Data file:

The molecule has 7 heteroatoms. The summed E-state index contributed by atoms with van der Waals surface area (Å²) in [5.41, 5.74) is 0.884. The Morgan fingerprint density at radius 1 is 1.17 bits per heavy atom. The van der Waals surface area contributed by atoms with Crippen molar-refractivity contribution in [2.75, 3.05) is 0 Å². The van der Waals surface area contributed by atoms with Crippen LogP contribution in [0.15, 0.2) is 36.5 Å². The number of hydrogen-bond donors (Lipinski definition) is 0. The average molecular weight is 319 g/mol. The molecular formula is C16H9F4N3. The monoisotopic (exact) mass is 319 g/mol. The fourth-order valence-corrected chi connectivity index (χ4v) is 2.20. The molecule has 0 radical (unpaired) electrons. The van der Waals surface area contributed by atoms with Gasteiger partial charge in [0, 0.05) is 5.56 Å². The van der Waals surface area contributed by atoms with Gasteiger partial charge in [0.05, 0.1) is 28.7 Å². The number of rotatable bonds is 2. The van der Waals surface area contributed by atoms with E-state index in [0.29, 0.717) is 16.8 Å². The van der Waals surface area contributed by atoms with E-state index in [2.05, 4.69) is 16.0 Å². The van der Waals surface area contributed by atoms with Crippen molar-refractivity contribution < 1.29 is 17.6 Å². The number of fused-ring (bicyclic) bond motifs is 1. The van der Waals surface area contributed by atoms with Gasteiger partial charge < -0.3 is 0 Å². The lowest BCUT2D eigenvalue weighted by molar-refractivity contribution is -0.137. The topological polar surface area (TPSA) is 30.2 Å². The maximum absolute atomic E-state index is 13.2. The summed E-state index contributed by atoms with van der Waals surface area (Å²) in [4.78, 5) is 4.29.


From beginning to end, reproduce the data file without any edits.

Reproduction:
The molecule has 7 heteroatoms. The summed E-state index contributed by atoms with van der Waals surface area (Å²) in [5.41, 5.74) is 0.884. The Morgan fingerprint density at radius 1 is 1.17 bits per heavy atom. The van der Waals surface area contributed by atoms with Crippen molar-refractivity contribution in [2.75, 3.05) is 0 Å². The van der Waals surface area contributed by atoms with Crippen LogP contribution in [0.15, 0.2) is 36.5 Å². The number of hydrogen-bond donors (Lipinski definition) is 0. The average molecular weight is 319 g/mol. The molecular formula is C16H9F4N3. The monoisotopic (exact) mass is 319 g/mol. The fourth-order valence-corrected chi connectivity index (χ4v) is 2.20. The molecule has 0 radical (unpaired) electrons. The van der Waals surface area contributed by atoms with Gasteiger partial charge in [0, 0.05) is 5.56 Å². The van der Waals surface area contributed by atoms with Gasteiger partial charge in [0.05, 0.1) is 28.7 Å². The number of rotatable bonds is 2. The van der Waals surface area contributed by atoms with E-state index in [0.29, 0.717) is 16.8 Å². The van der Waals surface area contributed by atoms with E-state index in [2.05, 4.69) is 16.0 Å². The van der Waals surface area contributed by atoms with Crippen molar-refractivity contribution < 1.29 is 17.6 Å². The number of fused-ring (bicyclic) bond motifs is 1. The van der Waals surface area contributed by atoms with Gasteiger partial charge < -0.3 is 0 Å². The lowest BCUT2D eigenvalue weighted by molar-refractivity contribution is -0.137. The topological polar surface area (TPSA) is 30.2 Å². The maximum absolute atomic E-state index is 13.2. The summed E-state index contributed by atoms with van der Waals surface area (Å²) in [4.78, 5) is 4.29.